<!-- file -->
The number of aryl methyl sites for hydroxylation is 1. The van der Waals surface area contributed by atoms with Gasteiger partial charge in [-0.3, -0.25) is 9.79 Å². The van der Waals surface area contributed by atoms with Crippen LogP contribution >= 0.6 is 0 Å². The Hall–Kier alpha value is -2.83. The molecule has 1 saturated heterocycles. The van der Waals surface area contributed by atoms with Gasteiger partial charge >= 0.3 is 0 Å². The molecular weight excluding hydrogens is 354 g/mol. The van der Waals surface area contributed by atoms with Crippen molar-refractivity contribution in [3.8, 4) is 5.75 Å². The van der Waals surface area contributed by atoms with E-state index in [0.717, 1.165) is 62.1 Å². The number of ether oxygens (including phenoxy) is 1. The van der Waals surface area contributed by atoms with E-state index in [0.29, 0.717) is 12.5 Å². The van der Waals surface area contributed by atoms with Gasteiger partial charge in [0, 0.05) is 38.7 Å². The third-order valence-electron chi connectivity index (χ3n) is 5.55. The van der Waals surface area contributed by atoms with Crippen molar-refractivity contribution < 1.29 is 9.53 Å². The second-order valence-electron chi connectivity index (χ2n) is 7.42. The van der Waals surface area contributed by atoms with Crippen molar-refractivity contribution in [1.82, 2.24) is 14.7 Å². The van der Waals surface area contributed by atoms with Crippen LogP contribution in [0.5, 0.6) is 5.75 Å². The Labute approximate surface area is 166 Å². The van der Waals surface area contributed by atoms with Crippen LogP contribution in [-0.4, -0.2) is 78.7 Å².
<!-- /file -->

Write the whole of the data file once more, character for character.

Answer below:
The number of aryl methyl sites for hydroxylation is 1. The van der Waals surface area contributed by atoms with Gasteiger partial charge in [-0.3, -0.25) is 9.79 Å². The van der Waals surface area contributed by atoms with Crippen LogP contribution >= 0.6 is 0 Å². The Hall–Kier alpha value is -2.83. The molecule has 1 saturated heterocycles. The van der Waals surface area contributed by atoms with Gasteiger partial charge >= 0.3 is 0 Å². The molecular weight excluding hydrogens is 354 g/mol. The van der Waals surface area contributed by atoms with Crippen molar-refractivity contribution in [3.8, 4) is 5.75 Å². The van der Waals surface area contributed by atoms with E-state index in [0.717, 1.165) is 62.1 Å². The number of ether oxygens (including phenoxy) is 1. The van der Waals surface area contributed by atoms with E-state index in [0.29, 0.717) is 12.5 Å². The van der Waals surface area contributed by atoms with Gasteiger partial charge in [0, 0.05) is 38.7 Å². The third-order valence-electron chi connectivity index (χ3n) is 5.55. The van der Waals surface area contributed by atoms with Crippen molar-refractivity contribution < 1.29 is 9.53 Å². The second-order valence-electron chi connectivity index (χ2n) is 7.42. The van der Waals surface area contributed by atoms with Crippen molar-refractivity contribution in [1.82, 2.24) is 14.7 Å². The van der Waals surface area contributed by atoms with Crippen LogP contribution in [0.5, 0.6) is 5.75 Å². The Labute approximate surface area is 166 Å². The van der Waals surface area contributed by atoms with Crippen LogP contribution in [-0.4, -0.2) is 78.7 Å².